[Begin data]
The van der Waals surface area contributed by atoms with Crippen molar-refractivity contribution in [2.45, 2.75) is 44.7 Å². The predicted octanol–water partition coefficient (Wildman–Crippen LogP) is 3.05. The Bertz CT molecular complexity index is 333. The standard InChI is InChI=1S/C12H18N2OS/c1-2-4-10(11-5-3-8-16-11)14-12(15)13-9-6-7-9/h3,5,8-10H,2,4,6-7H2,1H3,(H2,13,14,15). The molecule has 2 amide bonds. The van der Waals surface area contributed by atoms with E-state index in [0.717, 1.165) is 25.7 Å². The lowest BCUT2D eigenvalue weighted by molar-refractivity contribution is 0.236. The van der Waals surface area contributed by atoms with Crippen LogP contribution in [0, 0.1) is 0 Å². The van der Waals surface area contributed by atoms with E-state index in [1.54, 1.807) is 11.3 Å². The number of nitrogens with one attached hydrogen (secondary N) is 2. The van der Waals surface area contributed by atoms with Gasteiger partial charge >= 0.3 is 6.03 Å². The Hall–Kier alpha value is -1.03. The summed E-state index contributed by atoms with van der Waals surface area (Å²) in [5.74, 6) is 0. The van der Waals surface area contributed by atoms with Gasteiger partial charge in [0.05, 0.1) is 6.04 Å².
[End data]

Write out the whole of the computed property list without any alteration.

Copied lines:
The van der Waals surface area contributed by atoms with Crippen molar-refractivity contribution in [2.45, 2.75) is 44.7 Å². The predicted octanol–water partition coefficient (Wildman–Crippen LogP) is 3.05. The Bertz CT molecular complexity index is 333. The standard InChI is InChI=1S/C12H18N2OS/c1-2-4-10(11-5-3-8-16-11)14-12(15)13-9-6-7-9/h3,5,8-10H,2,4,6-7H2,1H3,(H2,13,14,15). The molecule has 2 amide bonds. The van der Waals surface area contributed by atoms with E-state index in [0.717, 1.165) is 25.7 Å². The lowest BCUT2D eigenvalue weighted by molar-refractivity contribution is 0.236. The van der Waals surface area contributed by atoms with Crippen LogP contribution in [0, 0.1) is 0 Å². The van der Waals surface area contributed by atoms with E-state index in [1.54, 1.807) is 11.3 Å². The number of nitrogens with one attached hydrogen (secondary N) is 2. The van der Waals surface area contributed by atoms with Gasteiger partial charge >= 0.3 is 6.03 Å². The Hall–Kier alpha value is -1.03. The summed E-state index contributed by atoms with van der Waals surface area (Å²) in [5.74, 6) is 0. The van der Waals surface area contributed by atoms with Gasteiger partial charge in [0.05, 0.1) is 6.04 Å².